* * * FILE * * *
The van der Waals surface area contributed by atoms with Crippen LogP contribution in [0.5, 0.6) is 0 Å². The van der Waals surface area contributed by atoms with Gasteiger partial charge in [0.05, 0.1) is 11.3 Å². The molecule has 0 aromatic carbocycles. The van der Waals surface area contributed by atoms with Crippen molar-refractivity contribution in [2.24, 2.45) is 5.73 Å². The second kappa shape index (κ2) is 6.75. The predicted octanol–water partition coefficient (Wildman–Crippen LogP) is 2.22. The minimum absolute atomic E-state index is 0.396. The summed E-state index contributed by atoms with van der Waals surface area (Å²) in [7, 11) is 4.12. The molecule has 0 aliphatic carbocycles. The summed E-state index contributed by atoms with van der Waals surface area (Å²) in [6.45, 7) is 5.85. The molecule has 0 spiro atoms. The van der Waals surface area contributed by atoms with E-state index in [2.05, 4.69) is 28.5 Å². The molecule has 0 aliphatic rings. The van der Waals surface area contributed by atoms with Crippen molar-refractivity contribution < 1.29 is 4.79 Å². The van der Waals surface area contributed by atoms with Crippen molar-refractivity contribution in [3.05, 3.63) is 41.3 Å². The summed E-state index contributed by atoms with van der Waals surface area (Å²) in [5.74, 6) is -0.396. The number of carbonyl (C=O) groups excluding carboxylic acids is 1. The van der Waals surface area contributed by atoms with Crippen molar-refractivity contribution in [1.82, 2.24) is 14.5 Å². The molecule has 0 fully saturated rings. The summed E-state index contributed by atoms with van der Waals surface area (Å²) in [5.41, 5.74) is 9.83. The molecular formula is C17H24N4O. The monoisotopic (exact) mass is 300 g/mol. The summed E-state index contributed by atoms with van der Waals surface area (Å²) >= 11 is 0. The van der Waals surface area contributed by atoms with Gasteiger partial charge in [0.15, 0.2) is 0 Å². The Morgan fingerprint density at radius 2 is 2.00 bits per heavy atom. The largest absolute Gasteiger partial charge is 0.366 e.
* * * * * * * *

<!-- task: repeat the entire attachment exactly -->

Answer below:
The van der Waals surface area contributed by atoms with Crippen LogP contribution in [0.5, 0.6) is 0 Å². The van der Waals surface area contributed by atoms with Gasteiger partial charge in [0.05, 0.1) is 11.3 Å². The molecule has 0 aromatic carbocycles. The van der Waals surface area contributed by atoms with Crippen molar-refractivity contribution in [2.24, 2.45) is 5.73 Å². The second kappa shape index (κ2) is 6.75. The predicted octanol–water partition coefficient (Wildman–Crippen LogP) is 2.22. The minimum absolute atomic E-state index is 0.396. The summed E-state index contributed by atoms with van der Waals surface area (Å²) in [7, 11) is 4.12. The molecule has 0 aliphatic carbocycles. The summed E-state index contributed by atoms with van der Waals surface area (Å²) in [6.45, 7) is 5.85. The molecule has 0 spiro atoms. The van der Waals surface area contributed by atoms with E-state index in [2.05, 4.69) is 28.5 Å². The molecule has 0 aliphatic rings. The van der Waals surface area contributed by atoms with Crippen molar-refractivity contribution < 1.29 is 4.79 Å². The van der Waals surface area contributed by atoms with Crippen molar-refractivity contribution in [3.05, 3.63) is 41.3 Å². The summed E-state index contributed by atoms with van der Waals surface area (Å²) in [5.74, 6) is -0.396. The number of carbonyl (C=O) groups excluding carboxylic acids is 1. The van der Waals surface area contributed by atoms with Crippen molar-refractivity contribution in [1.82, 2.24) is 14.5 Å². The molecule has 0 fully saturated rings. The summed E-state index contributed by atoms with van der Waals surface area (Å²) in [5.41, 5.74) is 9.83. The molecular formula is C17H24N4O. The monoisotopic (exact) mass is 300 g/mol. The summed E-state index contributed by atoms with van der Waals surface area (Å²) >= 11 is 0. The van der Waals surface area contributed by atoms with Gasteiger partial charge in [0.15, 0.2) is 0 Å². The Morgan fingerprint density at radius 2 is 2.00 bits per heavy atom. The largest absolute Gasteiger partial charge is 0.366 e.